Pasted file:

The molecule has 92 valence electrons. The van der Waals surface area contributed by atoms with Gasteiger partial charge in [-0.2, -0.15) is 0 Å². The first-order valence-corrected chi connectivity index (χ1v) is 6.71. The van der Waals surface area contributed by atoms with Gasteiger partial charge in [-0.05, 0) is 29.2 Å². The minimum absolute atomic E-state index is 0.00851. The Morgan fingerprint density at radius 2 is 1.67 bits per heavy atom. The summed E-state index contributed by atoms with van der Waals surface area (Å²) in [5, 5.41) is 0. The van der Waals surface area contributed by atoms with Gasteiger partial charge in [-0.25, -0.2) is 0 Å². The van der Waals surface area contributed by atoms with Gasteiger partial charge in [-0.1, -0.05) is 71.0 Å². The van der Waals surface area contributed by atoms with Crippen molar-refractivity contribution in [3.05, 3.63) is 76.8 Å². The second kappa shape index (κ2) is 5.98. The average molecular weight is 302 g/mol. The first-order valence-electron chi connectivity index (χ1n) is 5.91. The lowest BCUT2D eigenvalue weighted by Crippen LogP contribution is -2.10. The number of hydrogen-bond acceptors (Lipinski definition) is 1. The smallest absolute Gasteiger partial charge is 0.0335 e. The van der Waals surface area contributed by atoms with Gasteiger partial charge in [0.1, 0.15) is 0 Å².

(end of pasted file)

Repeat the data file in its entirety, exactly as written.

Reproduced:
The molecule has 92 valence electrons. The van der Waals surface area contributed by atoms with Gasteiger partial charge in [-0.2, -0.15) is 0 Å². The first-order valence-corrected chi connectivity index (χ1v) is 6.71. The van der Waals surface area contributed by atoms with Gasteiger partial charge in [-0.05, 0) is 29.2 Å². The minimum absolute atomic E-state index is 0.00851. The Morgan fingerprint density at radius 2 is 1.67 bits per heavy atom. The summed E-state index contributed by atoms with van der Waals surface area (Å²) in [5, 5.41) is 0. The van der Waals surface area contributed by atoms with Gasteiger partial charge in [-0.25, -0.2) is 0 Å². The van der Waals surface area contributed by atoms with Gasteiger partial charge in [-0.1, -0.05) is 71.0 Å². The van der Waals surface area contributed by atoms with Crippen molar-refractivity contribution in [3.05, 3.63) is 76.8 Å². The second kappa shape index (κ2) is 5.98. The average molecular weight is 302 g/mol. The first-order valence-electron chi connectivity index (χ1n) is 5.91. The lowest BCUT2D eigenvalue weighted by Crippen LogP contribution is -2.10. The number of hydrogen-bond acceptors (Lipinski definition) is 1. The smallest absolute Gasteiger partial charge is 0.0335 e. The van der Waals surface area contributed by atoms with Gasteiger partial charge in [0.1, 0.15) is 0 Å².